The East Timor and Indonesia Action Network (ETAN) condemns the Obama administration’s decision to resume engagement with Indonesia’s notorious Kopassus special forces.
“Slipping back into bed with Kopassus is a betrayal of the brutal unit’s many victims in Timor-Leste, West Papua and throughout Indonesia. It will lead to more people to suffer abuses,” said John M. Miller, National Coordinator of ETAN. “Working with Kopassus, which remain unrepentant about its long history of terrorizing civilians, will undermine efforts to achieve justice and accountability for human rights crimes in Indonesia and Timor-Leste (East Timor).”
“For years, the U.S. military provided training and other assistance to Kopassus, and when the U.S. was most involved Kopassus crimes were at their worst. While this assistance improved the Indonesian military’s deadly skills, it did nothing to improve its behavior,” Miller added.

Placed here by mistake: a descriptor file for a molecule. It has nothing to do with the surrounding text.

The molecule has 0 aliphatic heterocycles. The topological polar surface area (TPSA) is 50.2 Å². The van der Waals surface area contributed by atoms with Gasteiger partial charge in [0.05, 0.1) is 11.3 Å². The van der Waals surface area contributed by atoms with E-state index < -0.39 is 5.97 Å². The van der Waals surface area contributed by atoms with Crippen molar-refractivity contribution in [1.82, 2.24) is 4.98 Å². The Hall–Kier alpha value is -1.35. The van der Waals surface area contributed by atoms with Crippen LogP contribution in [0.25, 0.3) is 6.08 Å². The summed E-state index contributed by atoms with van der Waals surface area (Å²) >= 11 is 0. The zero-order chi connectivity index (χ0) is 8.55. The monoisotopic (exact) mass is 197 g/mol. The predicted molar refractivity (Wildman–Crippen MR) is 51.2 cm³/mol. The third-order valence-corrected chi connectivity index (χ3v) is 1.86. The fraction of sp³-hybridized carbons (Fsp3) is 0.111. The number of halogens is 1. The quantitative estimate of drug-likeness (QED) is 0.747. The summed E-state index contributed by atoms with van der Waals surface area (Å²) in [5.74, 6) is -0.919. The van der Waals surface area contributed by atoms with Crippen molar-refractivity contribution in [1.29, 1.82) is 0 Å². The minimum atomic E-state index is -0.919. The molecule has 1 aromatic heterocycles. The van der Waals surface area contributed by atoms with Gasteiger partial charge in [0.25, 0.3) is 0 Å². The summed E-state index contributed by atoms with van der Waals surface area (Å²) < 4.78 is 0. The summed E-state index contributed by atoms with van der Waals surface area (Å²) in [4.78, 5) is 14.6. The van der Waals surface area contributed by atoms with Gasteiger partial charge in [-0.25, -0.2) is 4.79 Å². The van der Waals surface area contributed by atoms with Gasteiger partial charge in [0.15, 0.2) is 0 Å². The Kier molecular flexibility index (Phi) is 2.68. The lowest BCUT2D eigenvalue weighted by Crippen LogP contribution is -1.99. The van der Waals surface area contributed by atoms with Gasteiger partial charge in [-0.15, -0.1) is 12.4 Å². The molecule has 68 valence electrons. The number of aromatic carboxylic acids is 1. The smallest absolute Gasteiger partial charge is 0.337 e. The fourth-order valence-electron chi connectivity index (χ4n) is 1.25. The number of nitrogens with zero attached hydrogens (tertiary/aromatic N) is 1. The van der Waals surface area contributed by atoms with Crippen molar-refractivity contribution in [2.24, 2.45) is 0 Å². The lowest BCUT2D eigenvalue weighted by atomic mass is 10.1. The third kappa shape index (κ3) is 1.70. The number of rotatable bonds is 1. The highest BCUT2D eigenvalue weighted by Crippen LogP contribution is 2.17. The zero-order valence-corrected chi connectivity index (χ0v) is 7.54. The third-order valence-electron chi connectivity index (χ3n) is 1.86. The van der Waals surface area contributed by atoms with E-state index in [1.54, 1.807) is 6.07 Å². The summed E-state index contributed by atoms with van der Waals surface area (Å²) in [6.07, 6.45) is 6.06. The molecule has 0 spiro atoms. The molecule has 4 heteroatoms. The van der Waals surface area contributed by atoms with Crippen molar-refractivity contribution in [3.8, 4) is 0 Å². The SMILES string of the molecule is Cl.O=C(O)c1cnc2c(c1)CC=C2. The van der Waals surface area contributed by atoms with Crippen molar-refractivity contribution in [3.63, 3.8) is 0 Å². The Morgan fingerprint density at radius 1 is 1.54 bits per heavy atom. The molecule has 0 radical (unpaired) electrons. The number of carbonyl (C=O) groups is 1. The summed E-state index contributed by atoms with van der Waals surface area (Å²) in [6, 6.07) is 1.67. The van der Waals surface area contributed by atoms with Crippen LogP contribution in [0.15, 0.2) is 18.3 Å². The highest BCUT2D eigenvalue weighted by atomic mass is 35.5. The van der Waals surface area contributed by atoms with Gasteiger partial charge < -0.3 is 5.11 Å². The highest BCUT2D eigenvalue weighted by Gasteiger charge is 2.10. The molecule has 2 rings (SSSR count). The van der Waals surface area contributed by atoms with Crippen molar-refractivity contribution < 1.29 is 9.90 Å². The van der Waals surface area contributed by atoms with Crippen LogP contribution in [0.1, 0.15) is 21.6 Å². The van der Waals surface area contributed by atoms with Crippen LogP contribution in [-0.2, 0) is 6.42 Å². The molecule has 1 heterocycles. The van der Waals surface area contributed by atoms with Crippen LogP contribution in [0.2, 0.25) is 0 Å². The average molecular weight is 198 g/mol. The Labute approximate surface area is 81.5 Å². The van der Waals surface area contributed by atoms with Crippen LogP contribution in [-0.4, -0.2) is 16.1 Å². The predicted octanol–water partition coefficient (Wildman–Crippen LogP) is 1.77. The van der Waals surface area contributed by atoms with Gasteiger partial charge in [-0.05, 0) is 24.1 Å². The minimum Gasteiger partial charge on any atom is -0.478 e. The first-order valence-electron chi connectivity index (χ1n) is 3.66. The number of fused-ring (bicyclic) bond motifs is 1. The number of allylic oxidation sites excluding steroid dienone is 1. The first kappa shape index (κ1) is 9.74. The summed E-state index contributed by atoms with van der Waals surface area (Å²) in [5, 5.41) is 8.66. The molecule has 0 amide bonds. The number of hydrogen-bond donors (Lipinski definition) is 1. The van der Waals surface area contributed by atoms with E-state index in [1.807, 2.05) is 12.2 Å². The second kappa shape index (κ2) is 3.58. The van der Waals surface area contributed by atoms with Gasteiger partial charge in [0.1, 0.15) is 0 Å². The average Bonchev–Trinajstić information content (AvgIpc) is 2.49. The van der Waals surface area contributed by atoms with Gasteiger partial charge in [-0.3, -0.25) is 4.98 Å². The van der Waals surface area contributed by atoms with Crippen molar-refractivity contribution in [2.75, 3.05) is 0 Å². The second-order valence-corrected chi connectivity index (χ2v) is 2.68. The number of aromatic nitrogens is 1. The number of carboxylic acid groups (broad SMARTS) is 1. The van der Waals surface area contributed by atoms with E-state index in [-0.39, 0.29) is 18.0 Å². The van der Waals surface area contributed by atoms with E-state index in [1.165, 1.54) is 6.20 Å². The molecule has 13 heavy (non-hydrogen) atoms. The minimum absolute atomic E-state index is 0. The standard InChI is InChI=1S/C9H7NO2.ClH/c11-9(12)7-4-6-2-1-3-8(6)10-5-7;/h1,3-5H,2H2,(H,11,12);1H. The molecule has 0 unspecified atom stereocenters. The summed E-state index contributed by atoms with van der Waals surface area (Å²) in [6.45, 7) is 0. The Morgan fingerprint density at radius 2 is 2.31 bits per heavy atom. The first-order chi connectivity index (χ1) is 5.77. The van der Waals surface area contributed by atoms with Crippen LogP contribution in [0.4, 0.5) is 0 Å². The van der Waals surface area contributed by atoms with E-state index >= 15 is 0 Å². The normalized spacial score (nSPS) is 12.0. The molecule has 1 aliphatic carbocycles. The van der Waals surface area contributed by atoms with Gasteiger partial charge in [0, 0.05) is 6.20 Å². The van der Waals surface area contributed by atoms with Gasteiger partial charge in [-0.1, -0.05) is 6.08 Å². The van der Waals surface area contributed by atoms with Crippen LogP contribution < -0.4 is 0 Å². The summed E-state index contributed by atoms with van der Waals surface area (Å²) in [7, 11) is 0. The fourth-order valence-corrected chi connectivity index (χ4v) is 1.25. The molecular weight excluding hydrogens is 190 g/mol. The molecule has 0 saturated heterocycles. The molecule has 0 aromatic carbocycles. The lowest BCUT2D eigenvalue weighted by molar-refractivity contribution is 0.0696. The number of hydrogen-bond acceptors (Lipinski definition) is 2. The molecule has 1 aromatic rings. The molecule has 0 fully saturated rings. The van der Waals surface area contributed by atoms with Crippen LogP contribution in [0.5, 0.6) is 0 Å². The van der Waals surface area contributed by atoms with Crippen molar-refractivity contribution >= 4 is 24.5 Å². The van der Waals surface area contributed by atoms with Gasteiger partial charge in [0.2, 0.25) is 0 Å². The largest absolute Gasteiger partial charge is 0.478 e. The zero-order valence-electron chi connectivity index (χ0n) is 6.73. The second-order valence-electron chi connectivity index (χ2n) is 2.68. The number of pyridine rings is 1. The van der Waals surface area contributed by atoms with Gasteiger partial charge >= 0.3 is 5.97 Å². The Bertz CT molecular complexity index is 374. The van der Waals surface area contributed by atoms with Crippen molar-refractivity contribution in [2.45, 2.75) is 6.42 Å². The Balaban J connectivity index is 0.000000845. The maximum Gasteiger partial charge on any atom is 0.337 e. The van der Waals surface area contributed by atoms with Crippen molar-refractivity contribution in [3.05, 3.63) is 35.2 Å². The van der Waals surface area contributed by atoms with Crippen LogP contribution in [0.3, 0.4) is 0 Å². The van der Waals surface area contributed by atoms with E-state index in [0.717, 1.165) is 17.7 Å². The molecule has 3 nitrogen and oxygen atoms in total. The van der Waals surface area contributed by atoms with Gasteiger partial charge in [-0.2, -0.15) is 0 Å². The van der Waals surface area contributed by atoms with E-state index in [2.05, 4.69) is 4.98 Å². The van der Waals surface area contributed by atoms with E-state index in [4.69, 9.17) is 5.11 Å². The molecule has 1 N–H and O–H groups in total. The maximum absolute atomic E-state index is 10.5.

“Engagement with Kopassus would violate the Leahy Law, which prohibits military assistance to units with unresolved human rights violations,” said Miller. “Even the previous Bush State Department’s legal counsel thought so, ruling that the Leahy prohibition applied to Kopassus as a whole.”
U.S. officials, speaking to the New York Times, distinguished between soldiers who were “only implicated, not convicted’ in human rights crimes. Administration officials have said that some Kopassus soldiers convicted of crimes no longer served with the unit, however many of them remain on active duty, including Lt. Col. Tri Hartomo, convicted by a military court of the murder of Papuan leader Theys Eluay in 2001.
The official American Forces Press Service wrote that a “senior defense official said Indonesia has pledged that any Kopassus member who is credibly accused of a human rights violation will be suspended pending an investigation, will be tried in a civilian court, and will be removed from the unit if convicted.” Legislation transferring members of military to civilian courts for trials has yet to pass.